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Prairie State Wire

Wednesday, October 23, 2019

Man in country illegally who allegedly struck and killed Normal’s Corey Cottrell could be out on bail Saturday

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By W.J. Kennedy | Aug 8, 2019


Corey Cottrell

The family of Normal hit-and-run victim Corey Cottrell, 39, is devastated with McLean County Judge Scott Drazewski’s ruling on Thursday to reduce bond for, Jose Rodriguez, 27, the man who is in the country illegally and charged with driving the van that struck and killed Corey on June 22.

Drazewski lowered the bond from $1 million to $100,000, an earlier bond amount, and one met by Rodriguez on June 25. Under the ruling, Rodriguez will walk out of the McLean County Detention Facility on Saturday, unless federal immigration officials get there in time to pick him up and deport him. Cottrell family spokesman Cheryl Wendland says they fear that under either scenario they will never see justice for Corey.

“We are heartbroken,” Wendland said. “If ICE gets here in time they will ship him out. If they don’t, he will walk out of that jail and we’ll never see him again.


Jose Rodriguez

“They don’t want this in Bloomington-Normal,” she added. “They just don’t want to deal with this.”

A native of Honduras, Rodriguez got back on Immigration and Customs Enforcement’s radar when he was charged in the hit-and-run—the most grievous charge was leaving the scene of an accident that resulted in a death, a Class 1 felony punishable by up to 15 years in jail. Border Patrol agents had issued an expedited removal order for Rodriguez all the way back on April 17, 2013, according to a statement from ICE.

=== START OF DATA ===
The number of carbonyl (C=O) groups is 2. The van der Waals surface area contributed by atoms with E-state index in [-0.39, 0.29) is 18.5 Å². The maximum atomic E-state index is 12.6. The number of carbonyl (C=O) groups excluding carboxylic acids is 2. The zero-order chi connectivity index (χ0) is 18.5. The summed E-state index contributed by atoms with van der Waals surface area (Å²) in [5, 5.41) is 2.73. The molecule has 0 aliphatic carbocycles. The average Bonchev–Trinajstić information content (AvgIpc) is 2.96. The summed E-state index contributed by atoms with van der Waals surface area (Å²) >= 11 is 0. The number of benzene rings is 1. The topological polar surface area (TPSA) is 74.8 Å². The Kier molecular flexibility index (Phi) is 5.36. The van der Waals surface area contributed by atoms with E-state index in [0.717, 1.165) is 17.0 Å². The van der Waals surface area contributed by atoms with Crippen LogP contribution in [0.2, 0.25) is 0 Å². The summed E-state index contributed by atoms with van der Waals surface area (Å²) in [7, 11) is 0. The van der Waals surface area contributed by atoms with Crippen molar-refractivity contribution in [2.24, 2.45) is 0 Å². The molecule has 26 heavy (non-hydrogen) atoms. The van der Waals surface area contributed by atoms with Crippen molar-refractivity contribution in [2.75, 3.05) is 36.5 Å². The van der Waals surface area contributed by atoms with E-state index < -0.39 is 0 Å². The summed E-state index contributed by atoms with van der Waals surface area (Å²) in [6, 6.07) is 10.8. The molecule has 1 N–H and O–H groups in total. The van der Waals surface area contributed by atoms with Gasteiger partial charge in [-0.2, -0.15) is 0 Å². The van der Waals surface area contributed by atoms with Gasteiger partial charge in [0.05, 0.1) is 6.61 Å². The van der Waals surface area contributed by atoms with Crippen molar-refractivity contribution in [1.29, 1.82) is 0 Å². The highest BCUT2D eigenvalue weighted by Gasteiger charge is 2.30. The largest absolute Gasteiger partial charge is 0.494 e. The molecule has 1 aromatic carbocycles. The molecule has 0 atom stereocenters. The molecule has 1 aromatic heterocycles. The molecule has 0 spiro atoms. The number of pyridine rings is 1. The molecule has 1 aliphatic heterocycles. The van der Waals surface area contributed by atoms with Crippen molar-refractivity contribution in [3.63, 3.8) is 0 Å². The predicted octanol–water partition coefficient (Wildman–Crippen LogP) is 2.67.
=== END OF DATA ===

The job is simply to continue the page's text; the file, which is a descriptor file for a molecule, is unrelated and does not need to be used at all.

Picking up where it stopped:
“Then on March 6, 2014, a federal immigration judge ordered him removed in absentia,” the statement said. “He is considered an ICE fugitive.”

An ICE spokesperson commenting not on the case but the general application of immigration law said they can’t hold anyone any longer than the time it takes to process deportation.

“We work cooperatively with local prosecutors to ensure they understand the scope of ICE’s abilities, the limitations of our authority and to make every attempt to allow them to re-establish custody (routinely via Writ of Habeas Corpus) so that the person can face a local court for crimes allegedly committed,” the spokesman for the agency wrote in an email.

Rodriguez was jailed after Judge William Yoder on July 12 raised his bond to $1 million, and ordered that if he were released on the higher amount, he would be required to wear a GPS monitoring device. Rodriguez never met bail and has been in jail ever since. But Yoder was removed from the case and Drazewski, in addition to lowering the bond, required that no monitoring device be worn.

Chicago’s Brian McCann, a member of Advocates for Victims of Illegal Alien Crimes, said the group was “outraged” by the ruling.

“We are encouraging Corey’s family to file a complaint with the Judicial Inquiry Board,” McCann said.

In 2011, McCann’s brother was struck and killed by a car allegedly driven by someone in the country illegally. The driver made bail, fled to Mexico and was never prosecuted.

Wendland said that any American charged with such a crime would be prosecuted, and, if found guilty, made to serve time.

“What kind of justice is this when a person is in this country illegally to begin with can get away with something like this,” she said.

Illinois is a sanctuary state. In 2017, former Gov. Bruce Rauner, a Republican, signed the Trust Act, restricting law enforcement from contacting ICE if they have an illegal immigrant in custody.

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